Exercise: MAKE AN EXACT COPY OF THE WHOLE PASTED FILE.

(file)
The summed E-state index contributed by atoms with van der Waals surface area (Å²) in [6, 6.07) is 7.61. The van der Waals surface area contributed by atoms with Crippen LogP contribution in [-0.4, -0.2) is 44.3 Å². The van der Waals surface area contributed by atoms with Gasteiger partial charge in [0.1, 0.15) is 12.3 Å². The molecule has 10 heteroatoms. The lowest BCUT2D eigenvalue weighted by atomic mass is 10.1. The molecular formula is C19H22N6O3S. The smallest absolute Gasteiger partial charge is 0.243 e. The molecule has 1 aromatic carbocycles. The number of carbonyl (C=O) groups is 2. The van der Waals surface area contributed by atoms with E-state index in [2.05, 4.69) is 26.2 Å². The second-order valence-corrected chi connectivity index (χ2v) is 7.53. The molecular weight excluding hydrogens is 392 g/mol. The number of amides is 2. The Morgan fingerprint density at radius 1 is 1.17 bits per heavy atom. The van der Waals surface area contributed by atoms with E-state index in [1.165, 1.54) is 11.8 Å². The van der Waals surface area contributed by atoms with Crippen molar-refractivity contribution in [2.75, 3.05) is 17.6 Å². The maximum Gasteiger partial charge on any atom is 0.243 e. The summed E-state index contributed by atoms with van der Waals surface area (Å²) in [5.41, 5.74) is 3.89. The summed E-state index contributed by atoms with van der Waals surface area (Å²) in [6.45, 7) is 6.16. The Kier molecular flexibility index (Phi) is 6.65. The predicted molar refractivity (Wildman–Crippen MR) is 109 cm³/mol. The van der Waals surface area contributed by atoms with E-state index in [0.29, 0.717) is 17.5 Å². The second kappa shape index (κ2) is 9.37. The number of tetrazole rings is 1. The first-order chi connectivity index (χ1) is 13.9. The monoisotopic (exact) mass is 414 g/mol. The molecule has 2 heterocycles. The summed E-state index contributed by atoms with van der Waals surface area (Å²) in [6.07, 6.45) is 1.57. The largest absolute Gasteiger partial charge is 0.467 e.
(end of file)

The summed E-state index contributed by atoms with van der Waals surface area (Å²) in [6, 6.07) is 7.61. The van der Waals surface area contributed by atoms with Crippen LogP contribution in [-0.4, -0.2) is 44.3 Å². The van der Waals surface area contributed by atoms with Gasteiger partial charge in [0.1, 0.15) is 12.3 Å². The molecule has 10 heteroatoms. The lowest BCUT2D eigenvalue weighted by atomic mass is 10.1. The molecular formula is C19H22N6O3S. The smallest absolute Gasteiger partial charge is 0.243 e. The molecule has 1 aromatic carbocycles. The number of carbonyl (C=O) groups is 2. The van der Waals surface area contributed by atoms with E-state index in [2.05, 4.69) is 26.2 Å². The second-order valence-corrected chi connectivity index (χ2v) is 7.53. The molecular weight excluding hydrogens is 392 g/mol. The number of amides is 2. The Morgan fingerprint density at radius 1 is 1.17 bits per heavy atom. The van der Waals surface area contributed by atoms with E-state index in [1.165, 1.54) is 11.8 Å². The van der Waals surface area contributed by atoms with Crippen molar-refractivity contribution in [2.75, 3.05) is 17.6 Å². The maximum Gasteiger partial charge on any atom is 0.243 e. The summed E-state index contributed by atoms with van der Waals surface area (Å²) in [5.41, 5.74) is 3.89. The summed E-state index contributed by atoms with van der Waals surface area (Å²) in [6.45, 7) is 6.16. The Kier molecular flexibility index (Phi) is 6.65. The predicted molar refractivity (Wildman–Crippen MR) is 109 cm³/mol. The van der Waals surface area contributed by atoms with E-state index in [0.29, 0.717) is 17.5 Å². The second kappa shape index (κ2) is 9.37. The number of tetrazole rings is 1. The first-order chi connectivity index (χ1) is 13.9. The monoisotopic (exact) mass is 414 g/mol. The molecule has 2 heterocycles. The summed E-state index contributed by atoms with van der Waals surface area (Å²) in [6.07, 6.45) is 1.57. The largest absolute Gasteiger partial charge is 0.467 e.